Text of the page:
Evidence shows that integration and implementation of sustainability principles can be both strategic and profitable to businesses and stakeholders. But, how do employers actually implement effective sustainable business strategies? Organizations need professionals who can thoughtfully develop and put into action sustainability strategies that produce results. The challenge is finding professionals with the right set of skills and experience.
What does it mean to have a career in sustainable management?
Careers in sustainability optimize the intersectionality of people, planet, and prosperity—also known as the triple bottom line. Sustainable management is a formalized position intended to integrate and manage a sustainability strategy that is significant to the organization. Sustainable management supports an organization’s long-term success and resilience through minimized risk, cost savings, and avoidance. Depending on the size of the organization and your position, you may be responsible for:
- Meeting and exceeding compliance with environmental and social regulations
- Researching best practices of sustainability policies and initiatives
- Leading project management and implementation of initiatives
- Setting strategic and material sustainability performance goals
- Measuring, reporting, and optimizing the effectiveness of sustainability initiatives
- Proposing initiatives as well as the case for sustainability to leadership
- Building awareness and generating buy-in and enthusiasm within the company
What types of positions are part of a career in sustainability?
Sustainability is a lens through which small to large organizations across any industry can do business better. The sustainability role within an organization may include entry-level positions, such as sustainability associate, sustainability specialist, and sustainability coordinator to more senior-level roles, such as chief sustainability and more.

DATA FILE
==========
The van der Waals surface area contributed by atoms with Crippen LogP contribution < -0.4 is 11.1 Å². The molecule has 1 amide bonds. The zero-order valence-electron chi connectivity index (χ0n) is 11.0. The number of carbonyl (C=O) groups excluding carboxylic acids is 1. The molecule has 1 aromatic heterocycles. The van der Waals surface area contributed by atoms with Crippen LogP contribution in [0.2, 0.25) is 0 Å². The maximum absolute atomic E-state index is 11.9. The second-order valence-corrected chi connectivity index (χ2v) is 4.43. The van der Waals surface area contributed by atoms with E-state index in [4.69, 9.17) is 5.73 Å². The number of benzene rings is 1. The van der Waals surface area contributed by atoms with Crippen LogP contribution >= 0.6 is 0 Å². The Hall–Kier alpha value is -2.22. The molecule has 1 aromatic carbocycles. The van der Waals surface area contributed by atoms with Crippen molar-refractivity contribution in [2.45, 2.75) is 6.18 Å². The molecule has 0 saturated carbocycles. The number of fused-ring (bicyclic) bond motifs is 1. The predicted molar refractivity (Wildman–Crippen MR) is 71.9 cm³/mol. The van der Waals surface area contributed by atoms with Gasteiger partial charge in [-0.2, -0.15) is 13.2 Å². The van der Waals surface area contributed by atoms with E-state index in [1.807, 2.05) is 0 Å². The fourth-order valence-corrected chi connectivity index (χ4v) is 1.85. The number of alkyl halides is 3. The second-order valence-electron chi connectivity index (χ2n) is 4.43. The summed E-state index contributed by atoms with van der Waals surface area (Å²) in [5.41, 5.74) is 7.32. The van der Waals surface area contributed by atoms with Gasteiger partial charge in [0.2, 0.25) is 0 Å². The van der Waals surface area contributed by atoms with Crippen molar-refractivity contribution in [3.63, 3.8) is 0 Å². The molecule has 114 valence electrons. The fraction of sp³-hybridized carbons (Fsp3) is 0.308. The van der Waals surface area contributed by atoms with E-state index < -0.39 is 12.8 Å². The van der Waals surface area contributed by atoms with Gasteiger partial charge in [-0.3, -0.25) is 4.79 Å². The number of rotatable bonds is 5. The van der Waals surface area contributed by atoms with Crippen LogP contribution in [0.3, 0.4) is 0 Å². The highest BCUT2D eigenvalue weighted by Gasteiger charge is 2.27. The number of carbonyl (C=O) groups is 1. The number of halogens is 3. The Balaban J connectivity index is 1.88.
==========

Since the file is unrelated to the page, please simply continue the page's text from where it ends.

Sustainability roles and departments focus on:
- Sustainable supply chain and waste management and minimization
- Marketing and communication
- Sustainable product innovation and development
- Sustainability reporting, metric development, and management
- Ethics and governance
- Environmental, social, and governance (ESG) investing
- Employee engagement and diversity, equity, and inclusion
Some professionals tasked with leading sustainable business initiatives take it on in addition to another role and may not have “sustainability” in their title at all. They might start with smaller projects, such as managing raw materials through a supply chain or helping their department go paperless, and grow their sustainability role from there.
Other companies approach sustainability through risk management departments that have professionals dedicated to safety and environmental issues.
Sustainability career salaries
Salaries for sustainability professionals vary greatly and are dependent on industry, job responsibilities, regional cost-of-living, level of education, and the size of the business. Below are salary ranges for sustainability roles, such as sustainability associate, specialist, manager, and director.
According to PayScale.com, early career sustainability specialists who have a bachelor’s degree can expect a salary range of $42,000 to $79,000. Mid-career sustainability specialists can expect a range of $47,000 to $92,000. As of March 2021, ZipRecruiter reports that the average annual salary for a sustainability professional in the U.S. is $60, 547.
Senior-level leadership positions, such as chief sustainability executives, general and operations managers, environmental engineers, among others, can expect higher salaries. The following salary ranges might also require a master’s-level education:
What tools and skills does a sustainability manager need?
Sustainable business leaders use a range of skills to achieve their goals. While commonalities exist across the board, specific tools and skills will vary depending on the industry. First and foremost, sustainability professionals must be able to solve complex business problems by practicing systems thinking—analyzing whole systems by understanding how component parts interact with each other. They also must understand basic principles of economics, marketing, and accounting, as well as how to assess and interpret social, scientific, and business-related information.
Sustainability professionals must be effective communicators and leaders, because they may be in a position to inspire a team and engage with varied departments and stakeholders. According to the GreenBiz State of the Profession 2020 report, the fastest rising top skills and core concepts for dedicated sustainability roles include: